I like how the reflected light has an amber glow.
I like how the reflected light has an amber glow.

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On Tuesday, a panel of judges from the American Water Works Association assembled to determine which city’s tap water tastes best in 2011. Sampling our nation’s finest waters were four water-quality experts, and, serving as local celebrity judge, WTOP reporter Neil Augustine.

Among the thousands of samples battling it out, the District’s water—which, not long ago, was found to contain dangerous levels of lead—somehow managed to crack the top 25.

“We’re very proud,” says Sarah Neiderer, water outreach specialist for the D.C. Water and Sewer Authority.”We have a very strong drinking water division we monitor daily and whenever we have an issue [with a consumer] we try and follow up immediately.”

Suspiciously absent from this year’s top honorees was New York City tap water, so famously delicious that it’s been bottled and sold. Last year, the same water wonks gave the Big Apple its highest-ever ranking, as runner-up in a contest of thousands. But this year, they weren’t even in the top 25. Why the precipitous drop?

“There’s no one part of the country that’s particularly better or worse. It’s a personal preference. To coin a phrase, ‘Your mother’s cooking is always the best’,” says judge Russel Ford, a drinking water technologist.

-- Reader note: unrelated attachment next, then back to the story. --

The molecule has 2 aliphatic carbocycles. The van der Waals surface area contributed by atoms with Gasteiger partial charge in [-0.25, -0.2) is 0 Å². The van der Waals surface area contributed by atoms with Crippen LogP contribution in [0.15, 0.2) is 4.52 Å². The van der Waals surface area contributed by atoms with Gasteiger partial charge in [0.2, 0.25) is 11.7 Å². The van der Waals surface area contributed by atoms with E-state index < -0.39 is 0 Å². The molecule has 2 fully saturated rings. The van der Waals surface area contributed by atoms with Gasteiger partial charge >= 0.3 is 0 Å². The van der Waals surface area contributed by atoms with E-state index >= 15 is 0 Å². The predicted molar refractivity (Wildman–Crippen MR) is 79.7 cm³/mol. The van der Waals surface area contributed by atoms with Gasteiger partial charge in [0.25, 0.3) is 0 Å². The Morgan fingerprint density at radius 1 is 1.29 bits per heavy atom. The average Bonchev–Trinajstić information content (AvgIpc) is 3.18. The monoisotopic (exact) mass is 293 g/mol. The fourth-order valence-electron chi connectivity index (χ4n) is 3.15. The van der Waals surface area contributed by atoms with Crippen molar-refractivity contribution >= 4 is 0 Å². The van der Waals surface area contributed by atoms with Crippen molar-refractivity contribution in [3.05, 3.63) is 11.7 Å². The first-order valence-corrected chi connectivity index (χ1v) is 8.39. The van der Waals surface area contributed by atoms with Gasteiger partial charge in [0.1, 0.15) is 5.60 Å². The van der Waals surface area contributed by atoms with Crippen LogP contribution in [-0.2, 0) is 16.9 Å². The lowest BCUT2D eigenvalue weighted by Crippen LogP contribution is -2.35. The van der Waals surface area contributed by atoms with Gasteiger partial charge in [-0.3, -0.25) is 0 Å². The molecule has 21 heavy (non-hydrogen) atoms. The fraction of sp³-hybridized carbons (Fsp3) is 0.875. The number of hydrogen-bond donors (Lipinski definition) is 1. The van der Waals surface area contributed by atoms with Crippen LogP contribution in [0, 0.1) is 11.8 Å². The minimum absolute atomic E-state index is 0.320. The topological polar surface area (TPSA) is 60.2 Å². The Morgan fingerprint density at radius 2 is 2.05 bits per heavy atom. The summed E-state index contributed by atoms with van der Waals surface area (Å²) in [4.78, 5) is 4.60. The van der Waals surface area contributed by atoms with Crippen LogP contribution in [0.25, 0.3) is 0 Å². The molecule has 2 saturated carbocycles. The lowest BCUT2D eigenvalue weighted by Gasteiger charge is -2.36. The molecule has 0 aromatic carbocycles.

So whose tap water reigns supreme this time around?

For a really good glass taken straight from the tap, it turns out, head to Greenville, South Carolina.

UPDATE: In an email, Neiderer takes issue with Y&H’s point about previously elevated lead levels in D.C. tap water and clarifies the current health of the city water supply thusly:

“Lead levels in the District are below the EPA Lead Action Level and have been since 2005. Furthermore, DC tap water meets all EPA drinking water standards.

Drinking water is essentially lead-free in the District’s distribution system and prior to entering individual water service pipes. Lead can enter water that travels through an individual household lead service pipe, lead solder or household plumbing containing lead. We routinely conduct regulatory and voluntary lead testing to ensure drinking water treatment is effective in minimizing lead release in households with these sources. DC Water also offers free lead test kits to residents.

We provide high-quality, affordable and reliable tap water and encourage customers to contact us directly if they have specific concerns or questions about their tap water.”

Photo by Flickr user G. Bremer/Creative Commons Attribution-NonCommerical 2.0 Generic License

DC Water outreach specialist